Challenging CMS sampling procedures

Until recently, few attorneys had litigated cases that challenged the sampling procedures used by the Centers for Medicare & Medicaid Services (CMS), says Lester Perling, a health care attorney with Broad & Cassel in Tampa, FL. "That has changed now," he says. "It has received a lot of attention inside the government, and a lot more attorneys have raised these issues in overpayment and False Claims cases where it is appropriate."

According to Perling, the courts repeatedly have ruled that sampling itself is not a due-process violation. "The issue is whether it is done correctly or incorrectly." He says the legal argument associated with sampling is very straightforward: If the sampling is not done in accordance with government policy or generally accepted statistical processes, it is a due-process violation.

However, even as overpayment assessments continue to surge, many providers have yet to learn how to respond effectively to CMS’ aggressive audit and post-payment reviews of provider claims.

Perling says this issue first will arise when the government audit is initiated and the government asks for a sample of a certain number of claims. "That, theoretically, is your first opportunity to intervene in the sampling process before you even get to an appeal," he says.

If the government does not do that job correctly, Perling says there are several opportunities to challenge what it has done. The first is informally negotiating with the carrier, intermediary, or Department of Justice regarding the sampling procedures when the overpayment is received. While Perling says he does this routinely, he adds that most carriers and CMS itself often do not want to hear these arguments.

The first formal opportunity to challenge the sample procedure is at the fair-hearing level if it deals with Part B claims, and the reconsideration level if it deals with Part A claims. However, Perling says his experience is that providers rarely win these arguments at this juncture. The hearing officers are employees or independent contractors of the carriers, he notes. They often say they do not have jurisdiction to hear the case, and if they do hear the case, he says, they typically will rely on what their own in-house statistician tells them.

"That is going to be even more of a waste of time than at the fair-hearing level, because the reconsideration process typically looks at it on a claim-by-claim basis as opposed to an aggregate basis," he explains.

According to Perling, the fair-hearing level can be a steppingstone to a challenge at the administrative law judge (ALJ) level. However, most providers choose to make a summary challenge at the fair-hearing level rather than a full challenge because the chances of success are not that great.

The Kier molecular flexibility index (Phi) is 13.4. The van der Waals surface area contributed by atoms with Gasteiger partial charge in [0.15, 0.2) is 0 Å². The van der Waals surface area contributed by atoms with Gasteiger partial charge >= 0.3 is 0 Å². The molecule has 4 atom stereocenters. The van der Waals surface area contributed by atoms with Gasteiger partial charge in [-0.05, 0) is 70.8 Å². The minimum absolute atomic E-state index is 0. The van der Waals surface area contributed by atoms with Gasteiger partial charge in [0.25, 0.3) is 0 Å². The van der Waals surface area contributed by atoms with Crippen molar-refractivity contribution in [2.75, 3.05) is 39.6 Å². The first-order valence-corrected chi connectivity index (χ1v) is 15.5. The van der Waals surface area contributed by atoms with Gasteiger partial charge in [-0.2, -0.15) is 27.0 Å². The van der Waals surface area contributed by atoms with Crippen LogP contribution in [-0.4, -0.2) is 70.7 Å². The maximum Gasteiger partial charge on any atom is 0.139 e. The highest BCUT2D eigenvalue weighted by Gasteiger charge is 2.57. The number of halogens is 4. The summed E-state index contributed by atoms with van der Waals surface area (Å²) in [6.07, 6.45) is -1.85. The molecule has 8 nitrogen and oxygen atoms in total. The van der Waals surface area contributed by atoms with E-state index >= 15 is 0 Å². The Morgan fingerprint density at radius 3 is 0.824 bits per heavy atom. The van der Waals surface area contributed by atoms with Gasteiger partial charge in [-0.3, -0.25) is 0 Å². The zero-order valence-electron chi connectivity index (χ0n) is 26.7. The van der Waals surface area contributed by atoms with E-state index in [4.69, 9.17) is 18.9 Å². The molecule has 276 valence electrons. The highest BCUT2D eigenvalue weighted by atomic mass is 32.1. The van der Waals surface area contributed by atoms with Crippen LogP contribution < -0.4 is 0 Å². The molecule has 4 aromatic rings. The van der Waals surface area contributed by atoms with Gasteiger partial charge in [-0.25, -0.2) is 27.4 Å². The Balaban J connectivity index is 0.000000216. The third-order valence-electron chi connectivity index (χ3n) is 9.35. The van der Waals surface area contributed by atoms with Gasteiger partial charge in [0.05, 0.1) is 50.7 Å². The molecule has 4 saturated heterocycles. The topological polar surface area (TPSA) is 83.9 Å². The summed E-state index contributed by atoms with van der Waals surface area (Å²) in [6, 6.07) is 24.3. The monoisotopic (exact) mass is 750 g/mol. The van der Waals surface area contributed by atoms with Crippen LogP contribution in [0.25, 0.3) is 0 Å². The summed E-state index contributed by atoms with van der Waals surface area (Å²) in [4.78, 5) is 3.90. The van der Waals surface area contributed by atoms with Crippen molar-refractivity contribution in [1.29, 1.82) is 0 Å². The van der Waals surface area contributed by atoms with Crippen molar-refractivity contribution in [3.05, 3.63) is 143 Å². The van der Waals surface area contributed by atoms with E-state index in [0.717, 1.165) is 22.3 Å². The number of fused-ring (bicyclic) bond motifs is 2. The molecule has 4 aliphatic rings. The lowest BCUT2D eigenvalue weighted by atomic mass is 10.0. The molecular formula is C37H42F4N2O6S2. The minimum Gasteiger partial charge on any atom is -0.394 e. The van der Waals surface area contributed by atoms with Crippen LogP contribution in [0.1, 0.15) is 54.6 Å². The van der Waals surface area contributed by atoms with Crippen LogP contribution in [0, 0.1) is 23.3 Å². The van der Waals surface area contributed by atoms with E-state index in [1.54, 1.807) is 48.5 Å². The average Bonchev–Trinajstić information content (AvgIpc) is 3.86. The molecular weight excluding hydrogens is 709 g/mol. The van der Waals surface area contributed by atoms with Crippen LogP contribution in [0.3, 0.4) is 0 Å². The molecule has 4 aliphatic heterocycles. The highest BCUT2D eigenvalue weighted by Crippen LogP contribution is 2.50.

"Where the rubber hits the road in this process is at the ALJ level," Perling asserts. At that stage, providers must determine their strategy on how to proceed, including whether to use an outside expert. "As a practical matter, that is not always necessary," he argues. "We have actually won quite a few cases at the ALJ level submitting only a legal brief on the issue."

Perling says he did that by arguing that the sampling guideline appendix or the program integrity manual required that the fiscal intermediary or carrier did not take all the required steps or cannot document that those steps were taken.

In larger cases, it usually makes sense to hire an expert, says Perling. In those cases, it is more likely that the ALJ will call its own expert. However, he says it is his experience that if providers do no hire an expert, the other side will not call one either. "From a strategy perspective, that is something to think about," he says.

As part of the ALJ process, Perling requests all of the documents the carrier or intermediary should have related to these cases. In several recent cases, the carrier has responded that a critical document could not be provided. Afterward, the extrapolation was withdrawn, and the overpayment demand was reduced.

The ALJ often has had to issue a subpoena to bring that about, he adds. "That certainly advises that in these cases, you always request a subpoena for documentation when you don’t get it voluntarily from the carrier," he says.

The next level of appeal after the ALJ is the Medicare Appeals Counsel, which Perling says has been fairly sensitive to the sampling issue. "They will reverse ALJs if they get it wrong," he says. This process, however, take years to complete.